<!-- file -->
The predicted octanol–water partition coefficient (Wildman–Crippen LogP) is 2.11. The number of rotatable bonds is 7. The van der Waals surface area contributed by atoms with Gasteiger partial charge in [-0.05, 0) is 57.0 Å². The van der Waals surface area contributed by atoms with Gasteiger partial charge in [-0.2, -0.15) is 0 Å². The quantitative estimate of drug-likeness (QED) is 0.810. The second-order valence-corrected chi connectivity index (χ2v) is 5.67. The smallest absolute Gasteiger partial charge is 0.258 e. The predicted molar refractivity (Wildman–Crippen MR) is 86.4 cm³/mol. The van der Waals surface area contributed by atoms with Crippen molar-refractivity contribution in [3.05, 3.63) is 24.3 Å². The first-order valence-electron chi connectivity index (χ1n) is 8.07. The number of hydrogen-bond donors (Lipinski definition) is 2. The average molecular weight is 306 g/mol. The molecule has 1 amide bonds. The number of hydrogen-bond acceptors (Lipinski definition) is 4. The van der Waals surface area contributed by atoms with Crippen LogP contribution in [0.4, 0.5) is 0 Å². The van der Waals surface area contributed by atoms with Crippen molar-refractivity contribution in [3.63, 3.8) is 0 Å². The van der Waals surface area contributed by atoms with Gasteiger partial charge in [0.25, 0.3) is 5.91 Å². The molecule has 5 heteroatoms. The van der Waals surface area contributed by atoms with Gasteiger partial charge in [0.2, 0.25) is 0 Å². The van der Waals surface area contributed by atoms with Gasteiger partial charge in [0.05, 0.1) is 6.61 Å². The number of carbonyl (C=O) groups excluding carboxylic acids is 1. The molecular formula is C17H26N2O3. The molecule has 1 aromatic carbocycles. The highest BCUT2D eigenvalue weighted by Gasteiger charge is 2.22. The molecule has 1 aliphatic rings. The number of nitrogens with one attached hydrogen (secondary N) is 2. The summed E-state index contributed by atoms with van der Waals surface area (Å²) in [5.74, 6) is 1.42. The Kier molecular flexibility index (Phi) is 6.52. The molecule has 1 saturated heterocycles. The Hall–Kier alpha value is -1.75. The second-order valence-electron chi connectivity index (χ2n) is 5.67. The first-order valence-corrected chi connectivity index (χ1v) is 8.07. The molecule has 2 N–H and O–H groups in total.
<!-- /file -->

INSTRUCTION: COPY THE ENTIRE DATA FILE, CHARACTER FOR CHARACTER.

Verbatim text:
The predicted octanol–water partition coefficient (Wildman–Crippen LogP) is 2.11. The number of rotatable bonds is 7. The van der Waals surface area contributed by atoms with Gasteiger partial charge in [-0.05, 0) is 57.0 Å². The van der Waals surface area contributed by atoms with Gasteiger partial charge in [-0.2, -0.15) is 0 Å². The quantitative estimate of drug-likeness (QED) is 0.810. The second-order valence-corrected chi connectivity index (χ2v) is 5.67. The smallest absolute Gasteiger partial charge is 0.258 e. The predicted molar refractivity (Wildman–Crippen MR) is 86.4 cm³/mol. The van der Waals surface area contributed by atoms with Crippen molar-refractivity contribution in [3.05, 3.63) is 24.3 Å². The first-order valence-electron chi connectivity index (χ1n) is 8.07. The number of hydrogen-bond donors (Lipinski definition) is 2. The average molecular weight is 306 g/mol. The molecule has 1 amide bonds. The number of hydrogen-bond acceptors (Lipinski definition) is 4. The van der Waals surface area contributed by atoms with Crippen LogP contribution in [0.4, 0.5) is 0 Å². The van der Waals surface area contributed by atoms with Crippen molar-refractivity contribution in [3.63, 3.8) is 0 Å². The van der Waals surface area contributed by atoms with Gasteiger partial charge in [0.25, 0.3) is 5.91 Å². The molecule has 5 heteroatoms. The van der Waals surface area contributed by atoms with Gasteiger partial charge in [0.2, 0.25) is 0 Å². The van der Waals surface area contributed by atoms with Gasteiger partial charge in [0.05, 0.1) is 6.61 Å². The number of carbonyl (C=O) groups excluding carboxylic acids is 1. The molecular formula is C17H26N2O3. The molecule has 1 aromatic carbocycles. The highest BCUT2D eigenvalue weighted by Gasteiger charge is 2.22. The molecule has 1 aliphatic rings. The number of nitrogens with one attached hydrogen (secondary N) is 2. The summed E-state index contributed by atoms with van der Waals surface area (Å²) in [5.74, 6) is 1.42. The Kier molecular flexibility index (Phi) is 6.52. The molecule has 1 saturated heterocycles. The Hall–Kier alpha value is -1.75. The second-order valence-electron chi connectivity index (χ2n) is 5.67. The first-order valence-corrected chi connectivity index (χ1v) is 8.07. The molecule has 2 N–H and O–H groups in total.